ADULTS with learning needs have registered for an award after developing their green fingers.
Students who use the adult day services at Fisherrow Community Centre in Musselburgh have been visiting one of Edinburgh College’s community gardens.
They have been engaging in a mix of seven horticultural activities, including cultivation, composting, plant-care and harvesting.
After spending the summer helping out weekly at the garden they registered for the Royal Caledonian Horticultural Society’s (RCHS) Recognition of Individual Achievement in Horticulture Award, and are now working towards achieving this.
The award recognises the achievement and learning experience of individuals with complex learning needs in a garden environment.
It is hoped that students who achieve the award will go on to a second level of the scheme, which is currently under development by RCHS.
The nine students have been split into two groups, and visit once a week for a few hours. Each group has their own growing space in the garden where they grow vegetables that they can take either back to Fisherrow to use in a cooking activity or home to share with their household.
The award also includes a personal learning plan, where students identify self-improvement goals such as improved timekeeping, teamwork or learning a social skill. Individuals progress at their own pace, encouraged and inspired by the achievement of others. Achievement is assessed through compiling a portfolio and recording of evidence, which are formally verified by the RCHS.
The Milton Road Community Garden was established in September 2012 to transform an area of previously unused land into a green space for staff, students and the local community to grow plants, vegetables and fruit. The project has been so successful that Edinburgh College now has a second community garden at the Sighthill Campus.
Colin Jeffrey, Fisherrow Hub manager, said: “The community garden at Edinburgh College has provided people who use the service at Fisherrow in Musselburgh an invaluable opportunity to undertake practical gardening tasks, which they are now learning and developing in order to undertake the Royal Caledonian Horticultural Society Award, or Caley Award.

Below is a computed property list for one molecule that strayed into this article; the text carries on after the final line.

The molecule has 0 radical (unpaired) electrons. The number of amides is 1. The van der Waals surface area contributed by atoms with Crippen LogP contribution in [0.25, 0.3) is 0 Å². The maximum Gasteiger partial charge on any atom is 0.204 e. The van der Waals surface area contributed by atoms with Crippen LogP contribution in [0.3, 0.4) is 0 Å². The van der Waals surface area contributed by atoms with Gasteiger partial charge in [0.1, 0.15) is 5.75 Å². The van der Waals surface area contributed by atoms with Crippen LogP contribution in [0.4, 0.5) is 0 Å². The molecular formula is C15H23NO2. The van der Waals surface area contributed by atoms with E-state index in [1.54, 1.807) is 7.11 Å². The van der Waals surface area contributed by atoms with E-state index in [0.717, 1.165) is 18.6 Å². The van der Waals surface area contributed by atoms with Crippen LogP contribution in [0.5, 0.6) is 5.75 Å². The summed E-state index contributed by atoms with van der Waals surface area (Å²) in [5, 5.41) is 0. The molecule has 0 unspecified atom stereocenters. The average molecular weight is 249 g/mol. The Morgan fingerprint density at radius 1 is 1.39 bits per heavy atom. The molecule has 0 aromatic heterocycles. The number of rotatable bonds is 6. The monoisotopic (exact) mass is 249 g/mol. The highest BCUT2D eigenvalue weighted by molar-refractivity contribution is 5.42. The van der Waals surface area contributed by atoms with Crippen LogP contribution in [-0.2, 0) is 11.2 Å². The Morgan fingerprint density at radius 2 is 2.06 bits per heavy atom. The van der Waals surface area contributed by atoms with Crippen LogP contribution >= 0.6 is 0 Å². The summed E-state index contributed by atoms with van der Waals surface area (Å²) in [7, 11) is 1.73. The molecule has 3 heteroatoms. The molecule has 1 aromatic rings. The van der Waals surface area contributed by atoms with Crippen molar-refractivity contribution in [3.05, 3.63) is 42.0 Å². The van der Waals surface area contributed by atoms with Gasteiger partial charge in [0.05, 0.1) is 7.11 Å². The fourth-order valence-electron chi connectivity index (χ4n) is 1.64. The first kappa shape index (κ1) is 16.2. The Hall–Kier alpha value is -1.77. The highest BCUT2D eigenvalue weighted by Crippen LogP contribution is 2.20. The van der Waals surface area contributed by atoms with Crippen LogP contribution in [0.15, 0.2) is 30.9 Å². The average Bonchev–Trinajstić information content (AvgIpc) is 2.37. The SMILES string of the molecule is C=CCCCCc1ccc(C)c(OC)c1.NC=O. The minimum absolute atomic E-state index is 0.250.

“This is a fantastic new opportunity for the involved individuals, which is developing their practical skills in horticulture as well as supporting skills development in other areas, geared towards individuals’ specific personal goals, included as part of the award.
Severine Monvoisin, community garden coordinator at the college, said: “The Caley Award is about recognising achievement. Far more importantly, it also gives individuals with complex learning needs opportunities for learning new skills and achieving in an inclusive environment.
“The gardening activities and knowledge are a medium to progress in their life by increasing the social interaction with others, learning to express their feelings, developing a better understanding about the environment, increasing confidence and self-esteem, learning to work together, increasing their abilities.
“For all the garden’s participants, coming to the garden is strongly linked to improved emotional health: they learn and exchange views about the importance of healthy eating and healthy lifestyle, are active in an outdoor environment, build social contact in a safe and relaxed environment and, importantly, become part of a community.”